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Amalaki And Potential Uses

Shannon Lokker

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There are already many uses for the ancient amalaki berry, ranging from treating heart disease to skin conditions. These remedies are well known amongst the Himalayan mountains and deep within India, but many Westerners were unfamiliar with it, not even knowing of its existence until the 1930's when an outbreak of scurvy and the potential loss of many people were thwarted by amalaki berries.

The potential uses for this berry is almost as extensive as the imagination. Already scientists are testing the berries’ effects on diabetes. Currently the berry can treat varied complications related with the disease, but science has yet to uncover the possibilities involved in this most dangerous illness.

Cancer is another aspect of research that is exciting scientists. Amalaki has shown such promise that even using it to treat or combat radiation poisoning has shown that it is a highly potent antioxidant, and thus as a cancerous environment is highly toxic, even before treatments like chemotherapy, it may be possible to cleanse the body and help the body naturally fight off the cancerous cells. Alternatively, the berry may assist in reducing the toxins in the body and resupply its vitamin C needs during harmful treatments like chemotherapy and radiotherapy. It is also thought that any surgical procedures during cancer treatment can be recovered from quickly as recent studies have shown that people taking amalaki after surgery heal faster.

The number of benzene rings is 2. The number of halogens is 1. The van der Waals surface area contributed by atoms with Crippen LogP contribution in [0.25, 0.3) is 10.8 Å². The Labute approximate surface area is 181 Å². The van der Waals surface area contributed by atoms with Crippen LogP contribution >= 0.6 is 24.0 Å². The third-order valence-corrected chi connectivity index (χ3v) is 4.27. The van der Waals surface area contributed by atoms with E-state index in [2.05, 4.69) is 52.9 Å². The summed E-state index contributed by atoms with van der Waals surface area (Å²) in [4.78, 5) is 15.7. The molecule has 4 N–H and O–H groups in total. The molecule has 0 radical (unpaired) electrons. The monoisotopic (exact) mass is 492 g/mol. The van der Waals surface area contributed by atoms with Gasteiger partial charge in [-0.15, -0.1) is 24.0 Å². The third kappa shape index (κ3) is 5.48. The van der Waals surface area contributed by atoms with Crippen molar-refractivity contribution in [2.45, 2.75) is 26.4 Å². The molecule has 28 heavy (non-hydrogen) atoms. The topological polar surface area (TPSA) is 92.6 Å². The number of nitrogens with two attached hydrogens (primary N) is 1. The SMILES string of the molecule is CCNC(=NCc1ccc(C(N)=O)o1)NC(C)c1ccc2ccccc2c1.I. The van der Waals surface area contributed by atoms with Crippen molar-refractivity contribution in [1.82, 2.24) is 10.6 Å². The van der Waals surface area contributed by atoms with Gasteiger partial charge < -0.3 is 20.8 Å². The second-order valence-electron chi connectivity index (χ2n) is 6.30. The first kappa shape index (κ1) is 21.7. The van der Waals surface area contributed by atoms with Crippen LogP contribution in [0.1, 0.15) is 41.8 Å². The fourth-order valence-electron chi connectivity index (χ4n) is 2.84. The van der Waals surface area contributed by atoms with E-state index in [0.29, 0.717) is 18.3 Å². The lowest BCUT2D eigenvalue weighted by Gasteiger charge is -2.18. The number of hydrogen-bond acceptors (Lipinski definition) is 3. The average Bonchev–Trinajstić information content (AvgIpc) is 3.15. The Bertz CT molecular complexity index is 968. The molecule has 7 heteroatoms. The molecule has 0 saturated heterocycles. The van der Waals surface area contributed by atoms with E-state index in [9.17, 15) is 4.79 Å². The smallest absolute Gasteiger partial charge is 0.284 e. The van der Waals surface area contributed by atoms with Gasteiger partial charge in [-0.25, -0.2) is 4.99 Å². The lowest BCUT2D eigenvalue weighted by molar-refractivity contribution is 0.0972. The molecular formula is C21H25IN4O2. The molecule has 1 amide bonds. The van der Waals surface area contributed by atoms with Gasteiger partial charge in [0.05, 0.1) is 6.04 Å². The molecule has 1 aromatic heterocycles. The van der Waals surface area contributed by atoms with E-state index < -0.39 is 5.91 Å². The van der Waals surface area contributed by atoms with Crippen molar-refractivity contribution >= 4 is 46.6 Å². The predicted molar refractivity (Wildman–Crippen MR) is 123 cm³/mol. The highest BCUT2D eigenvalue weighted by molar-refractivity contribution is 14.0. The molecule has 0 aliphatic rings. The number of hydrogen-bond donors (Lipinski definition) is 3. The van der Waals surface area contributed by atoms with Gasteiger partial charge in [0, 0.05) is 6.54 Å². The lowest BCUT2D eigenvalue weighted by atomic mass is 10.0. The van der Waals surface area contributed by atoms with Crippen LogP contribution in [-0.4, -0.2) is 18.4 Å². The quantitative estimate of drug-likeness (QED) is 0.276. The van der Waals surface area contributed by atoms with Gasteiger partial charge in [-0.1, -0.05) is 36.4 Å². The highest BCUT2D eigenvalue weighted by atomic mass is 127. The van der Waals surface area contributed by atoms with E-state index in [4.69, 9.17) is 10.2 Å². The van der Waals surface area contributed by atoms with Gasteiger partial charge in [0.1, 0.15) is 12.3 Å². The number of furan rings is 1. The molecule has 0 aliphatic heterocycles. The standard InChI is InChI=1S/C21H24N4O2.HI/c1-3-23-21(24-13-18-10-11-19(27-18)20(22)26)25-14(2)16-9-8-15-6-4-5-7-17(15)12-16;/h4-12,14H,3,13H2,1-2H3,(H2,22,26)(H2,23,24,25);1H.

Amalaki berries may also act as a food that can be provided on mass for starving nations; maybe even transplant them into regions where they might grow. With the abundance of amino acids, proteins and vitamin C, all the building blocks of life and survival are contained with the berries’ succulent juices and flesh.

The possibilities for applications for this tiny berry are huge. With the world population needing other sources of citrus fruits as the crops around the world are threatened by not only global warming and pollution, but a new threatening disease or infection that is attacking the bee population. Such an attack threatens to prevent the pollination of all plants in some regions and a major threat to life as we know it. However, this hardy berry is far from the madding crowd and has an area where still the balanced environment is still maintained. Though it is questionable whether the berry will replace the orange or lime in popularity, it far out does their vitamin C supply, something that all humans need to process mineral and vitamins within the body. Without it a human can die.

Shannon Lokker
Zrii Independent Executive

Zrii and The Original Amalaki are registered trademarks of Zrii LLC.
The Chopra Center is a registered trademark of the Chopra Center for Wellbeing


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